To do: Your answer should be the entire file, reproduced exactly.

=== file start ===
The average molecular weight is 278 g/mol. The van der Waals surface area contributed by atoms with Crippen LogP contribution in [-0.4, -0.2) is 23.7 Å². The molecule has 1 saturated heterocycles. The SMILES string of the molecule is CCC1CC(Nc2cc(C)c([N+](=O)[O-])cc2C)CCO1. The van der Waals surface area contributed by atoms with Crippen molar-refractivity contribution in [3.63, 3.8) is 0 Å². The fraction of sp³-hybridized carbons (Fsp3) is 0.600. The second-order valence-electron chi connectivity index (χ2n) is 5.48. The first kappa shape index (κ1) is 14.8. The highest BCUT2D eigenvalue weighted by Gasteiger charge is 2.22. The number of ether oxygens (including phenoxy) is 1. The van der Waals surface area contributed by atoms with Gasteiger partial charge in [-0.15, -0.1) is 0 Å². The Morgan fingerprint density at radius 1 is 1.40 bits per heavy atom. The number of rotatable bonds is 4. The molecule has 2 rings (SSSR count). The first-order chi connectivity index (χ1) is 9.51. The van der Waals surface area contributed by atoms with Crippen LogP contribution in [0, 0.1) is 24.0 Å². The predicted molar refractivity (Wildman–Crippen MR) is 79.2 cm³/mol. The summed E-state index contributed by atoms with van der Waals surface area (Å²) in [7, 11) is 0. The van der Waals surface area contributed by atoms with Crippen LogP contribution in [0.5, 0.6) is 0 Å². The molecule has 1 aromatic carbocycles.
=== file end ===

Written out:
The average molecular weight is 278 g/mol. The van der Waals surface area contributed by atoms with Crippen LogP contribution in [-0.4, -0.2) is 23.7 Å². The molecule has 1 saturated heterocycles. The SMILES string of the molecule is CCC1CC(Nc2cc(C)c([N+](=O)[O-])cc2C)CCO1. The van der Waals surface area contributed by atoms with Crippen molar-refractivity contribution in [3.63, 3.8) is 0 Å². The fraction of sp³-hybridized carbons (Fsp3) is 0.600. The second-order valence-electron chi connectivity index (χ2n) is 5.48. The first kappa shape index (κ1) is 14.8. The highest BCUT2D eigenvalue weighted by Gasteiger charge is 2.22. The number of ether oxygens (including phenoxy) is 1. The van der Waals surface area contributed by atoms with Gasteiger partial charge in [-0.15, -0.1) is 0 Å². The Morgan fingerprint density at radius 1 is 1.40 bits per heavy atom. The number of rotatable bonds is 4. The molecule has 2 rings (SSSR count). The first-order chi connectivity index (χ1) is 9.51. The van der Waals surface area contributed by atoms with Crippen LogP contribution in [0, 0.1) is 24.0 Å². The predicted molar refractivity (Wildman–Crippen MR) is 79.2 cm³/mol. The summed E-state index contributed by atoms with van der Waals surface area (Å²) in [7, 11) is 0. The van der Waals surface area contributed by atoms with Crippen LogP contribution in [0.5, 0.6) is 0 Å². The molecule has 1 aromatic carbocycles.